What is going on with our SoCal Weather?

So what’s up with our weather?

This Winter, and several Past Winters, we have been in a Drought situation for all of SoCal. Rainfall, and Snowfall, (where appropriate) has been dismal to say the least. I am asked frequently, when will we get Rain/Snow, and what has happened to our Winters? Well, this is what is going on.

The last several Seasons, Spring, Summer, Fall and now Winter have all been from 5-15* above average in temperatures for the region West of the Rockies to the Pacific Ocean. In fact, the current record setting warm temperatures we are having may be of the warmest ever recorded.  Not only has this last four years been warmer than normal, we have also been in a severe Drought for most of that same time frame. Last year as we all remember, one of the strongest El Nino conditions were seen  in ENSO Region 3.4 (This is the area that most affects the West Coast Winter).  However, SoCal was wetter than the previous years, but was not a Drought buster like we had expected. To the North in Northern California, and Oregon, they did have a “Drought Buster” Winter, however, as it now appears, that will be short lived. The Sierras, are again in poor shape as far as snow/water content this Winter,  due to the lack of cold, and or wet  systems. Of course, SoCal, has yet to have a normal Winter rainy season in years. Locally, we have been in a snow drought since the early 90’s. The NWS posted that in Los Angeles, the biggest rainfall amount since February 18 of 2017, was .33″. Pretty meager.

So what is the reason for all of this? The exact cause as to why the stationary blocking Ridge of High pressure sets up in the Western Pacific for weeks at a time  is the subject of much research.  For unknown reasons, this Ridge has set up to our West during what should be our Winter over the past few years forcing the Jet Stream, or Storm Track, North, and East, of California. This is when we would normally get the bulk of our rain/snow in SoCal. Yet we sit under a dome of High pressure.  SoCal usually gets most of it’s rain from December through March.  Currently, SoCal is in a severe Drought and looks like this will continue through the current rainfall year. Northern California did get a break last year from the Drought, but now is also having above normal temperatures that are contributing to snow melt  below the 7500-8000′ level. As well as below normal rain/snowfall for this time of year.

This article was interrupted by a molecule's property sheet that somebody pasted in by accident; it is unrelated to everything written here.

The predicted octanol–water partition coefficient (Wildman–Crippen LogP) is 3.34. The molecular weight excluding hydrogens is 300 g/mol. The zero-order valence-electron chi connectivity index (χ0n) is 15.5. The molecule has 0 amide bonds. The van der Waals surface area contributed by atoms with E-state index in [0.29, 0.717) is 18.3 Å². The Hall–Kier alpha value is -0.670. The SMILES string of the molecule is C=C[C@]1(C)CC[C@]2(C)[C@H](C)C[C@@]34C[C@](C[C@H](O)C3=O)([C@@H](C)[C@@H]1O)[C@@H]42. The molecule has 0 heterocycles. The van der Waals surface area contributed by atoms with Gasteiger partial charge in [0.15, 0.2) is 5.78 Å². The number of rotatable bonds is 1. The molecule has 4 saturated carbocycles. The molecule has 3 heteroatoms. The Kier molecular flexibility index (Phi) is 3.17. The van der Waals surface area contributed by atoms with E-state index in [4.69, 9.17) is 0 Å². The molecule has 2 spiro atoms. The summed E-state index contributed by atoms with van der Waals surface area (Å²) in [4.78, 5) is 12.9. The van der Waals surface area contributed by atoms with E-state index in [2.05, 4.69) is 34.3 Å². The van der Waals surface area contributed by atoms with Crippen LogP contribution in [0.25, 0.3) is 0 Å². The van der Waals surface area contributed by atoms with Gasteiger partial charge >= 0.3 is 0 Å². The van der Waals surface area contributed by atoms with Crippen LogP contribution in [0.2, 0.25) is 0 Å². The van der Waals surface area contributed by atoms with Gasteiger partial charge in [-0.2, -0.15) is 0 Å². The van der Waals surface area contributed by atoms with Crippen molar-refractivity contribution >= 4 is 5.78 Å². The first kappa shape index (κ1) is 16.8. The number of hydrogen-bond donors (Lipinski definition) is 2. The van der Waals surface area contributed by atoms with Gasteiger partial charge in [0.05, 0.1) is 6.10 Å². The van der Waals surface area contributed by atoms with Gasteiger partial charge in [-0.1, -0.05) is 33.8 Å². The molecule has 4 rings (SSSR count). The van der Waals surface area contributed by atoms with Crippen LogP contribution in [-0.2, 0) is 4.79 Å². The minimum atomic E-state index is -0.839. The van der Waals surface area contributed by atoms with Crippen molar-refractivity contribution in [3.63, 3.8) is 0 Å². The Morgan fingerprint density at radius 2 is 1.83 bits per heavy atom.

The effects of the current Drought are having far reaching effects across the State besides the obvious water shortages. The Forests are seeing  high Tree mortality rates due to Bark Beetle infestations on weak, and drought stricken trees locally, as can be seen around Lake Gregory as well as other local mountain communities.  At the lower elevations, grass is beginning to grow, however, this is not a sign that we have had sufficient rainfall, it just shows that we are warmer than normal causing the low level light fuels to grow.  I noticed that some areas have Daffodils beginning to sprout. Again a sign of warmer that normal temperatures.

During the late Summer, the El Nino, La Nina, or Winter, long range forecast is published. This years Forecast was for a La Nina to be the influential trend. So far, this has been correct. But with one additional feature, a blocking West Coast Ridge.  Below  are some examples of how the blocking ridge of high pressure affects the jet stream flow.

Typical February Jetstream pattern.

Current pattern showing a blocking High pressure.

Current Hemispheric Pattern.

Thank You, for visiting Lake Gregory Weather ( ). Your local source for Weather information in the San Bernardino Mountains.

Provided above are current weather outlooks for Crestline to Big Bear, that are issued by the National Weather Service including, Warnings, and Watches. These are posted daily or as needed. Along with the Current Trends are, “This Day in History”, posted along side of any Alerts or Weather Warnings that are pertinent for the Crestline and other Mountain Communities around the Lake Arrowhead to Big Bear areas. Such as, Thunder Storm Warnings, Snow, or Winter Weather Warnings, High Wind Warnings or Advisories for the San Bernardino Mountain communities that have been issued by the National Weather Service. Also the latest Drought information for California as well as a general five Day Precipitation and Temperature Forecast for all of California. The Weather in the San Bernardino Mountain Communities varies greatly by elevation and location. We have the Deep Creek area to the North of the Lake Arrowhead area where Hiking, Camping, and Off Road activities, that all can be impacted by quick moving Summer Storms, and any other outdoor activities in those areas. We also have several lakes for recreation such as, Lake Gregory, Lake Arrowhead, Green Valley Lake as well as Big Bear Lake, where swimming, fishing, and boating can be impacted by local Weather events anytime of the year. So along with the main page for, this is also a good source of information for the San Bernardino Mountain Communities at a quick glance.